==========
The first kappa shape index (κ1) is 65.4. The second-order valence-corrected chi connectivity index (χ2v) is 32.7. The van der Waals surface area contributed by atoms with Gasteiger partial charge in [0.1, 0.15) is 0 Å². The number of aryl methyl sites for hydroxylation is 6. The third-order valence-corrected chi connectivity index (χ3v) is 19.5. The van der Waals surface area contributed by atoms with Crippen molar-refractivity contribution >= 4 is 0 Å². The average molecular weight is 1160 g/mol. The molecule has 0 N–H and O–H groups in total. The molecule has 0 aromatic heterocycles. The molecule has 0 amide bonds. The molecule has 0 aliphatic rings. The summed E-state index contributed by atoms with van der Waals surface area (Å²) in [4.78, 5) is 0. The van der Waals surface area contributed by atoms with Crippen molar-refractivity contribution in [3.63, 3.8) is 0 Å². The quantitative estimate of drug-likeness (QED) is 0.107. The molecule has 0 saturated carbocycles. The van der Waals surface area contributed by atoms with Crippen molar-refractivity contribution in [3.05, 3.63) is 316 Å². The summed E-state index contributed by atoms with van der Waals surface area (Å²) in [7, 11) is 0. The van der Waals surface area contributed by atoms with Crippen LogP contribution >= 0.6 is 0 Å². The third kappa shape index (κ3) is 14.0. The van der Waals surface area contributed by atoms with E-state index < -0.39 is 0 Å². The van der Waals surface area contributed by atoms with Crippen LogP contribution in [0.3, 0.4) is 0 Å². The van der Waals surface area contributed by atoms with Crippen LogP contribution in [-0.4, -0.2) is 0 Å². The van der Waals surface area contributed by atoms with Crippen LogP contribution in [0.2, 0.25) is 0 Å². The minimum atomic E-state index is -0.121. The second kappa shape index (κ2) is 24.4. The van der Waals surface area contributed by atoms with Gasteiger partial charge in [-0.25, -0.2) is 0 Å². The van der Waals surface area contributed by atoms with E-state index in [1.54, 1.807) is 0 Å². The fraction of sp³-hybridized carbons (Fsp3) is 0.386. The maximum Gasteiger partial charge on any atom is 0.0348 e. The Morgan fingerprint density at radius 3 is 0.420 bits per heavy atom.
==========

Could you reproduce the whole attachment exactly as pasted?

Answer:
The first kappa shape index (κ1) is 65.4. The second-order valence-corrected chi connectivity index (χ2v) is 32.7. The van der Waals surface area contributed by atoms with Gasteiger partial charge in [0.1, 0.15) is 0 Å². The number of aryl methyl sites for hydroxylation is 6. The third-order valence-corrected chi connectivity index (χ3v) is 19.5. The van der Waals surface area contributed by atoms with Crippen molar-refractivity contribution >= 4 is 0 Å². The average molecular weight is 1160 g/mol. The molecule has 0 N–H and O–H groups in total. The molecule has 0 aromatic heterocycles. The molecule has 0 amide bonds. The molecule has 0 aliphatic rings. The summed E-state index contributed by atoms with van der Waals surface area (Å²) in [4.78, 5) is 0. The van der Waals surface area contributed by atoms with Crippen molar-refractivity contribution in [3.63, 3.8) is 0 Å². The quantitative estimate of drug-likeness (QED) is 0.107. The molecule has 0 saturated carbocycles. The van der Waals surface area contributed by atoms with Crippen molar-refractivity contribution in [3.05, 3.63) is 316 Å². The summed E-state index contributed by atoms with van der Waals surface area (Å²) in [7, 11) is 0. The van der Waals surface area contributed by atoms with Crippen LogP contribution >= 0.6 is 0 Å². The third kappa shape index (κ3) is 14.0. The van der Waals surface area contributed by atoms with E-state index < -0.39 is 0 Å². The van der Waals surface area contributed by atoms with Crippen LogP contribution in [0.3, 0.4) is 0 Å². The van der Waals surface area contributed by atoms with Crippen LogP contribution in [-0.4, -0.2) is 0 Å². The van der Waals surface area contributed by atoms with Crippen LogP contribution in [0.2, 0.25) is 0 Å². The minimum atomic E-state index is -0.121. The second kappa shape index (κ2) is 24.4. The van der Waals surface area contributed by atoms with Gasteiger partial charge in [-0.25, -0.2) is 0 Å². The van der Waals surface area contributed by atoms with E-state index in [1.54, 1.807) is 0 Å². The fraction of sp³-hybridized carbons (Fsp3) is 0.386. The maximum Gasteiger partial charge on any atom is 0.0348 e. The Morgan fingerprint density at radius 3 is 0.420 bits per heavy atom.